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By Sonia Rolley

U.N. internal report flags east Congo rebels flouting ceasefire and withdrawal deal

FILE PHOTO: Major General Jeff Nyagah of the Kenya Defence Forces, part of the troops to the East Africa Community Regional Force (EACRF) soldiers address the media during the withdrawal by the Congolese M23 rebels from 3 antennes location in Kibumba, near Goma, North Kivu province of the Democratic Republic of Congo, December 23, 2022. REUTERS/Arlette Bashizi

United Nations intelligence analysts have spotted suspected movements by M23 rebels in parts of eastern Congo from which they were meant to have withdrawn and signs the armed group has seized ground in other areas, internal U.N. documents showed on Thursday.

The findings show there is continued uncertainty about both the exact status of the conflict in North Kivu province and the situation on the ground in the Kibumba area, which the rebels were meant to have left as of Dec. 23 as part of a ceasefire brokered by East African regional leaders.

    "Their total withdrawal from the area has not yet been confirmed," wrote the Joint Mission Analysis Centre (JMAC), a U.N. intelligence unit, in a confidential report covering the period from Dec. 26 to Jan. 3, and seen by Reuters.

"Suspected M23 movements were still sighted in the area," it added.

The report also highlights examples of M23 violently seizing new territory elsewhere even after they participated in the ceremony to hand over Kibumba to East African Community (EAC) forces in what they called a goodwill gesture under the ceasefire.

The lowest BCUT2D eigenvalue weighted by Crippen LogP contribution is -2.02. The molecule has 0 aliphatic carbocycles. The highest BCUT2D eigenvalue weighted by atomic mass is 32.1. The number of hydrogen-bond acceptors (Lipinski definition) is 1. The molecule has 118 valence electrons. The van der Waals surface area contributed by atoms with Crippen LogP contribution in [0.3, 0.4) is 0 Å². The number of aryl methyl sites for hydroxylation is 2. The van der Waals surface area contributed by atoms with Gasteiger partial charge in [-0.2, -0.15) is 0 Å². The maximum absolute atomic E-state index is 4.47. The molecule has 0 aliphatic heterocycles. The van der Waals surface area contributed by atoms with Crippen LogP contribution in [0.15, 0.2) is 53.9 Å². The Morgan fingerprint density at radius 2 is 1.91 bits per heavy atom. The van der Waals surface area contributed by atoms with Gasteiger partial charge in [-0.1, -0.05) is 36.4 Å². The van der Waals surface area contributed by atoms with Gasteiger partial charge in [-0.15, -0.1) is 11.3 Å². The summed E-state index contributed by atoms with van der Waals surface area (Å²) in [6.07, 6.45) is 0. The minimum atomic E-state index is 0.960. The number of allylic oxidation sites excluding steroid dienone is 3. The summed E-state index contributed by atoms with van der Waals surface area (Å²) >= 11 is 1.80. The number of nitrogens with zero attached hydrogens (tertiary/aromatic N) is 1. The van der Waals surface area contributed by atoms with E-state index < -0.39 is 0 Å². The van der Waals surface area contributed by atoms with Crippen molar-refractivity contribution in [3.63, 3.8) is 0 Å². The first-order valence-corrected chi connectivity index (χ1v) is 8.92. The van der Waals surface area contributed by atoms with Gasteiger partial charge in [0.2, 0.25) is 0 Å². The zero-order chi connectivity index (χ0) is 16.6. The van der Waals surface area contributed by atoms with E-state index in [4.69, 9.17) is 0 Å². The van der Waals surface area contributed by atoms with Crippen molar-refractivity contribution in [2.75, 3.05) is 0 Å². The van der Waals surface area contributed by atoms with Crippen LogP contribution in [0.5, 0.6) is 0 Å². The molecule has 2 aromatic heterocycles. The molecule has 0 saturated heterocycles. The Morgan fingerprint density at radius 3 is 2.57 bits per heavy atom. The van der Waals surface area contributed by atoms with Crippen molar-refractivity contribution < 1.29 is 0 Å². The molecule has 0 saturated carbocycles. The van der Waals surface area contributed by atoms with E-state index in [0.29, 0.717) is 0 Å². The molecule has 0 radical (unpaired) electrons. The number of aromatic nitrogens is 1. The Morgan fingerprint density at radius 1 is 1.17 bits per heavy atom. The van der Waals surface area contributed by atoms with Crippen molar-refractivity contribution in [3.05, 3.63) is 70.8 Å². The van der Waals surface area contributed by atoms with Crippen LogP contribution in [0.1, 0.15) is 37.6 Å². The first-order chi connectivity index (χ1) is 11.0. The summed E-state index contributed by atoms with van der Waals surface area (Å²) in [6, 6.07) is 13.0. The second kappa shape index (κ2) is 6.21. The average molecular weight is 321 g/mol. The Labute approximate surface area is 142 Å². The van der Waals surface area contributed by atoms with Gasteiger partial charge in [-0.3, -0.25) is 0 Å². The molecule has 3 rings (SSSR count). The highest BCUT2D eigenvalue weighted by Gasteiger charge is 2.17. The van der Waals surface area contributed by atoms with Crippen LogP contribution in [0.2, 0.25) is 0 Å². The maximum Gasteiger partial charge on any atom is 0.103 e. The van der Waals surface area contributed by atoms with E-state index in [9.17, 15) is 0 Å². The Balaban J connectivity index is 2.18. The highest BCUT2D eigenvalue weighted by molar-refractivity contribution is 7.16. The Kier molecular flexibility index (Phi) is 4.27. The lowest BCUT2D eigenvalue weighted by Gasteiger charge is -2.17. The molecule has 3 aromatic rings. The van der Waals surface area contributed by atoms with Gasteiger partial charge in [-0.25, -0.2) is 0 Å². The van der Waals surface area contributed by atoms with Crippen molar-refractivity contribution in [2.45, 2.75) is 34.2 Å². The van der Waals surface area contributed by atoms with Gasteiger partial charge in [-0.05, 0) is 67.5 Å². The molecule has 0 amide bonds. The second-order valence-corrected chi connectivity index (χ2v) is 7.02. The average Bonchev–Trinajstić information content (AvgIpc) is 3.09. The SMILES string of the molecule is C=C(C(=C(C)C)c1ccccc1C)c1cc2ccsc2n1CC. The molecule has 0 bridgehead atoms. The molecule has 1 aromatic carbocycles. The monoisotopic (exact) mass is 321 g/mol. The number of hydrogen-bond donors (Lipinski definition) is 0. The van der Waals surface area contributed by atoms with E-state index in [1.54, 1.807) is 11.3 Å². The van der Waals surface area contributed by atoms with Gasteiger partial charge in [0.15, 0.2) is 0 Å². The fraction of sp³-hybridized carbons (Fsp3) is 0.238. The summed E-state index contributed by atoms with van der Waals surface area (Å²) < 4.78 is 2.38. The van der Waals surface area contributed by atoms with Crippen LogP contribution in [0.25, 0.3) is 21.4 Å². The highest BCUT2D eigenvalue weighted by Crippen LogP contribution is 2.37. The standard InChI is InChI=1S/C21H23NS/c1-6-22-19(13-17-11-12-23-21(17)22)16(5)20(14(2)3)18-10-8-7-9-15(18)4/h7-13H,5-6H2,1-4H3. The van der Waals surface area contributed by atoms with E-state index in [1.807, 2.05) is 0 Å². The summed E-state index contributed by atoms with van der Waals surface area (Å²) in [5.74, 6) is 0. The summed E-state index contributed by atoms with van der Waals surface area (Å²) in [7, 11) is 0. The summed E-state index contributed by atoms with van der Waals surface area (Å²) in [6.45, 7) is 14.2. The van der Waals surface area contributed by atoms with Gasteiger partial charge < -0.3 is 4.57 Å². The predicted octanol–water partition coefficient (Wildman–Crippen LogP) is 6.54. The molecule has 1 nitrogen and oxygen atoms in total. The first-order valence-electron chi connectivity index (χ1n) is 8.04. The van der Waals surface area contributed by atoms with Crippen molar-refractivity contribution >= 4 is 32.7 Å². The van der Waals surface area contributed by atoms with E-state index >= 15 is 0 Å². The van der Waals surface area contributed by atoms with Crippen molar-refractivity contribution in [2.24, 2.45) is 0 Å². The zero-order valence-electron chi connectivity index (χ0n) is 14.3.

"Several clashes involving M23 were reported during the week, resulting in M23 taking control of further areas, notably threatening Kitchanga, Mweso, Sake, Kilorirwe, Mushaki and Nyamilima, and raising serious PoC (Protection of Civilian) concerns."

On Wednesday, the M23 denied reports of its failure to leave Kibumba, saying it had withdrawn from its positions there as of Dec. 23 and was committed to the agreement reached by regional leaders in November that was meant to see the M23 withdraw from recently seized positions and allow thousands of displaced people to return to their homes.

At least 450,000 people were displaced last year in the fresh offensive by the Tutsi-led rebel group, which the government of Congo, Western powers, and a U.N. expert group say is supported by neighbouring Rwanda.

Rwanda denies all involvement in the M23's resurgence, but the accusations have led to a major diplomatic crisis in the region.

    Earlier this week, a spokesperson for the EAC force told Reuters the withdrawal had been effective, but said "a few administrative non-combatant elements from M23 on the outskirts of Kibumba are in the final phase of withdrawal."

Last Friday, presidential spokesperson Tina Salama told Reuters President Felix Tshisekedi remained committed to the ceasefire agreement.

"We all know they (the M23) have not completely withdrawn," she said, adding that rebels technically had until Jan. 15 for the full withdrawal. "There will be a reassessment at that time."

The M23 was also meant to have withdrawn from the strategic military town of Rumangabo by this Thursday, but on Wednesday the EAC postponed a planned handover ceremony, saying it was still assessing the security situation.

(Additional reporting by Djaffar Al Katanty; Editing by Alessandra Prentice and David Evans)

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